We do not begrudge wealth in this country. I want everybody here to do well. We aspire to financial success. But we also understand that we’re not successful just by ourselves. We’re successful because somebody started the University of Michigan. (Applause.) We’re successful because somebody made an investment in all the federal research labs that created the Internet. We’re successful because we have an outstanding military — that costs money. We’re successful because somebody built roads and bridges and laid broadband lines. And these things didn’t just happen on their own.
And if we all understand that we’ve got to pay for this stuff, it makes sense for those of us who’ve done best to do our fair share. And to try to pass off that bill onto somebody else, that’s not right. That’s not who we are. (Applause.) That’s not what my grandparents’ generation worked hard to pass down. That’s not what your grandparents and your great-grandparents worked hard to pass down. We’ve got a different idea of America, a more generous America. (Applause.)
Everybody here is only here because somebody somewhere down the road decided we’re going to think not just about ourselves, but about the future. We’ve got responsibilities, yes, to ourselves but also to each other. And now it’s our turn to be responsible. Now it’s our turn to leave an America that’s built to last. And I know we can do it. We’ve done it before and I know we can do it again because of you.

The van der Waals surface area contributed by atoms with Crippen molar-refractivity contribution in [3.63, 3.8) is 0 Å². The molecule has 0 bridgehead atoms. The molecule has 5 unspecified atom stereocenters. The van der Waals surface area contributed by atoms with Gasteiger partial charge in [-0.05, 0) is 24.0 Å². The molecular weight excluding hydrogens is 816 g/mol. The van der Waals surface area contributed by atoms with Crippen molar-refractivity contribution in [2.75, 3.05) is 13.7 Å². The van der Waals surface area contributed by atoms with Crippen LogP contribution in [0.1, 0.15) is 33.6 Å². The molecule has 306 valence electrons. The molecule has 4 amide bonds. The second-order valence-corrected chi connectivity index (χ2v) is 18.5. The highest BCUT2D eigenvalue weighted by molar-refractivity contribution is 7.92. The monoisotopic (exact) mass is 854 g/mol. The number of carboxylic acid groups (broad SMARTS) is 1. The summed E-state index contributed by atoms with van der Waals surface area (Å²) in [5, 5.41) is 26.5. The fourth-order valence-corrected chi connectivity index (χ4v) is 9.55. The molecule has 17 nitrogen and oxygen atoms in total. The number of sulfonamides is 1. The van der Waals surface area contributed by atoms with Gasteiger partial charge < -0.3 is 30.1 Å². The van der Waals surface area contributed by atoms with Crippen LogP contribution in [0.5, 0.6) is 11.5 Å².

When I meet young people all across this country, with energy and drive and vision, despite the fact that you’ve come of age during a difficult, tumultuous time in this world, it gives me hope. You inspire me. You’re here at Michigan because you believe in your future. You’re working hard. You’re putting in long hours — hopefully some at the library. (Laughter.) Some of you are balancing a job at the same time. You know that doing big things isn’t always easy, but you’re not giving up.
You’ve got the whole world before you. And you embody that sense of possibility that is quintessentially American. We do not shrink from challenges. We stand up to them. And we don’t leave people behind; we make sure everybody comes along with us on this journey that we’re on. (Applause.)